The government of the Hong Kong Special Administrative Region said on Tuesday that the main section of the Hong Kong-Zhuhai-Macao Bridge is expected to exceed its budget by 10 billion yuan — but that’s “acceptable” according to a legislator who represents the engineering sector.
Hong Kong’s Transport and Housing Bureau said on Tuesday that the overrun is the result of increasing labor and material costs, as well as design and construction refinements.
Additional costs are expected to be financed by Hong Kong, Macao and mainland authorities, as well as through bank loans, the bureau said.
The government will report to Hong Kong’s Legislative Council as soon as the details are confirmed, and seek LegCo’s approval for the required additional funding.
Construction of the main bridge — a 22.9-kilometer-long deck and a 6.7 km underwater tunnel — is progressing well, the bureau said, as the bridge and tunnel section have been connected.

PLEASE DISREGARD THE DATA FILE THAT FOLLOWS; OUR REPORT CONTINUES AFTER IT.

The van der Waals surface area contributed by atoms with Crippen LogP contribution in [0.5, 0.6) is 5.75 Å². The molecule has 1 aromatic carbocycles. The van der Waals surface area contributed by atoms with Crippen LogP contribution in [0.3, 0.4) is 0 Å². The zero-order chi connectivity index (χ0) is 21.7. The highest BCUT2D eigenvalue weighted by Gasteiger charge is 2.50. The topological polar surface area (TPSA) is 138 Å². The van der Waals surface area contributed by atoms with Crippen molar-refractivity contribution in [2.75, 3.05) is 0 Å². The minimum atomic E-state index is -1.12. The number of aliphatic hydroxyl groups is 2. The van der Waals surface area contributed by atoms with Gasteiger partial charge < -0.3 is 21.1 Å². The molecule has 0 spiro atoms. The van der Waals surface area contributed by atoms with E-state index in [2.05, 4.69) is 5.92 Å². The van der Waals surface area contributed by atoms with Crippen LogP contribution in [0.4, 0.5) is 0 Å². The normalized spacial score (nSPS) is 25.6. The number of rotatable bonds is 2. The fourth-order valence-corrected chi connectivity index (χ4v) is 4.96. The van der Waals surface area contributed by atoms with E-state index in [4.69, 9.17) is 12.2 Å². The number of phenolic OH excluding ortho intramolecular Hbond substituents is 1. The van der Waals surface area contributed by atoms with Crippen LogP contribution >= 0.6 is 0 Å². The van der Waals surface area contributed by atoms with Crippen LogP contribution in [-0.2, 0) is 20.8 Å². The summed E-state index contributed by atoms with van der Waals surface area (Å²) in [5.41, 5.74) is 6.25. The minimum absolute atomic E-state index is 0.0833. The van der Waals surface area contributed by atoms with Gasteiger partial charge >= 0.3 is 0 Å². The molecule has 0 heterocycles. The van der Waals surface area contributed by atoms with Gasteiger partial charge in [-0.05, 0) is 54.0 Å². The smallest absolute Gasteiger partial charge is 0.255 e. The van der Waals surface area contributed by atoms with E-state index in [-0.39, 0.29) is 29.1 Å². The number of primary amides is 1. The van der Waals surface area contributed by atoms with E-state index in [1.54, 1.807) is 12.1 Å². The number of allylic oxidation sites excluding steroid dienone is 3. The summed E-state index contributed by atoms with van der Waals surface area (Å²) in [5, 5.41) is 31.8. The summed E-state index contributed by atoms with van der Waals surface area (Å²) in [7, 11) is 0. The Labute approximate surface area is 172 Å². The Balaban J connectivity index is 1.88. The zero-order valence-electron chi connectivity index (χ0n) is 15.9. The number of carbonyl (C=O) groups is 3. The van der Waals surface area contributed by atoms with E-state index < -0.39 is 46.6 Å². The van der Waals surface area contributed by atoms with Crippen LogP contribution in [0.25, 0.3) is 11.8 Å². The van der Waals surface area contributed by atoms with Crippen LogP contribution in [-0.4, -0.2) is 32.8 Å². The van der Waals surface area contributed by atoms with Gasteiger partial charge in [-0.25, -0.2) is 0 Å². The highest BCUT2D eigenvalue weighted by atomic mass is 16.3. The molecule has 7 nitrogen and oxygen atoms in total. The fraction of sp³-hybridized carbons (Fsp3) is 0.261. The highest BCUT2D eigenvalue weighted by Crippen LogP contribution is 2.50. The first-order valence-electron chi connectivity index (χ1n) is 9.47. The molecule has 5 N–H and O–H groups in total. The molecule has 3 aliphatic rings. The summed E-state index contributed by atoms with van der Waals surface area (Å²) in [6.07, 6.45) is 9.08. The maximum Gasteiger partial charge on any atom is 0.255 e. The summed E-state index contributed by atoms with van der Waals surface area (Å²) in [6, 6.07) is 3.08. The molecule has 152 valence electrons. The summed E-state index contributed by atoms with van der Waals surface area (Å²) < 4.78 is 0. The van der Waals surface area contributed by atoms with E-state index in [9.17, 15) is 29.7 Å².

Work on the tunnel interior, including the road; buildings on artificial islands; other roadways; and traffic controls continues.
The 55-km-long bridge, work on which began in 2009, is 95 percent complete, according to Lin Ming, the chief engineer of the island and tunnel section of the bridge. The project is expected to be completed by the end of this year.
Lawmaker Lo Wai-kwok, who represents the engineering sector in the city’s legislature, told China Daily that the difficulty of the construction is making it “the project of the century”, and cost overruns are to be expected.
For example, the tunnel section of the main bridge, which is formed by 33 submerged tubes, each 180 meters long, is by far the longest and deepest underwater tunnel in the world.
“With that kind of difficulty and complexity, the overrun is acceptable,” Lo said.
Lo said the commissioning of the bridge will not only increase the efficiency of travel between the three cities, but also bring a lot of business opportunities to Hong Kong.
“These are the indirect gains from the bridge that people might overlook,” he said.
Also on Tuesday, the Guangdong Development and Reform Commission announced an upcoming hearing, set for late December in Zhuhai, to gauge the views of operators, consumers and other parties on the necessity, feasibility and advisablility of tolls.